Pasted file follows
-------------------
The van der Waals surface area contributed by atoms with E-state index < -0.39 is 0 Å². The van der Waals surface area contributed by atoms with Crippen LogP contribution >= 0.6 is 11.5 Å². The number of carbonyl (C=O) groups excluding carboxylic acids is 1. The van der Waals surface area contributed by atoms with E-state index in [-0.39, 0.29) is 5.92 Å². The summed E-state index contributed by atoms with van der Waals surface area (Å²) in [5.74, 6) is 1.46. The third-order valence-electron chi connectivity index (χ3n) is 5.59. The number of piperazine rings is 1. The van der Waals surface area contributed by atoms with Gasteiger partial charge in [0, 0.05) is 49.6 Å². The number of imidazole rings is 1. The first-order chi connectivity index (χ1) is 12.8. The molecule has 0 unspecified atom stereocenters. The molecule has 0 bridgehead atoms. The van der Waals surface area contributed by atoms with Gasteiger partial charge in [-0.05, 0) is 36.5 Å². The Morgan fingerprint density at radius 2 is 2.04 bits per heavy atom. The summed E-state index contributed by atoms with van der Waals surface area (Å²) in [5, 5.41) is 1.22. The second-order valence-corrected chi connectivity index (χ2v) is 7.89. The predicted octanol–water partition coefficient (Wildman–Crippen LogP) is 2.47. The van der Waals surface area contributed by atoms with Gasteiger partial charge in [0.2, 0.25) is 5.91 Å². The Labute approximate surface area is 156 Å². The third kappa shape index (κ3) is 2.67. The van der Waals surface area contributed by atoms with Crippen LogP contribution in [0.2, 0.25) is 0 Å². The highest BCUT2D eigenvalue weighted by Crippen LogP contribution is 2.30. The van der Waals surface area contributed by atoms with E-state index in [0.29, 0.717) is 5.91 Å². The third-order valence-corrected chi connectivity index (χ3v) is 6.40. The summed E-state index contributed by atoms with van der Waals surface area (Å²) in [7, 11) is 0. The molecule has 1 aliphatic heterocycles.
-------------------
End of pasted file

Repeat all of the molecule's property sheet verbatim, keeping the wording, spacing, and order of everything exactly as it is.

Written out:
The van der Waals surface area contributed by atoms with E-state index < -0.39 is 0 Å². The van der Waals surface area contributed by atoms with Crippen LogP contribution >= 0.6 is 11.5 Å². The number of carbonyl (C=O) groups excluding carboxylic acids is 1. The van der Waals surface area contributed by atoms with E-state index in [-0.39, 0.29) is 5.92 Å². The summed E-state index contributed by atoms with van der Waals surface area (Å²) in [5.74, 6) is 1.46. The third-order valence-electron chi connectivity index (χ3n) is 5.59. The number of piperazine rings is 1. The van der Waals surface area contributed by atoms with Gasteiger partial charge in [0, 0.05) is 49.6 Å². The number of imidazole rings is 1. The first-order chi connectivity index (χ1) is 12.8. The molecule has 0 unspecified atom stereocenters. The molecule has 0 bridgehead atoms. The van der Waals surface area contributed by atoms with Gasteiger partial charge in [-0.05, 0) is 36.5 Å². The Morgan fingerprint density at radius 2 is 2.04 bits per heavy atom. The summed E-state index contributed by atoms with van der Waals surface area (Å²) in [5, 5.41) is 1.22. The second-order valence-corrected chi connectivity index (χ2v) is 7.89. The predicted octanol–water partition coefficient (Wildman–Crippen LogP) is 2.47. The van der Waals surface area contributed by atoms with Gasteiger partial charge in [0.2, 0.25) is 5.91 Å². The Labute approximate surface area is 156 Å². The third kappa shape index (κ3) is 2.67. The van der Waals surface area contributed by atoms with Crippen LogP contribution in [0.2, 0.25) is 0 Å². The highest BCUT2D eigenvalue weighted by Crippen LogP contribution is 2.30. The van der Waals surface area contributed by atoms with E-state index in [0.29, 0.717) is 5.91 Å². The third-order valence-corrected chi connectivity index (χ3v) is 6.40. The summed E-state index contributed by atoms with van der Waals surface area (Å²) in [7, 11) is 0. The molecule has 1 aliphatic heterocycles.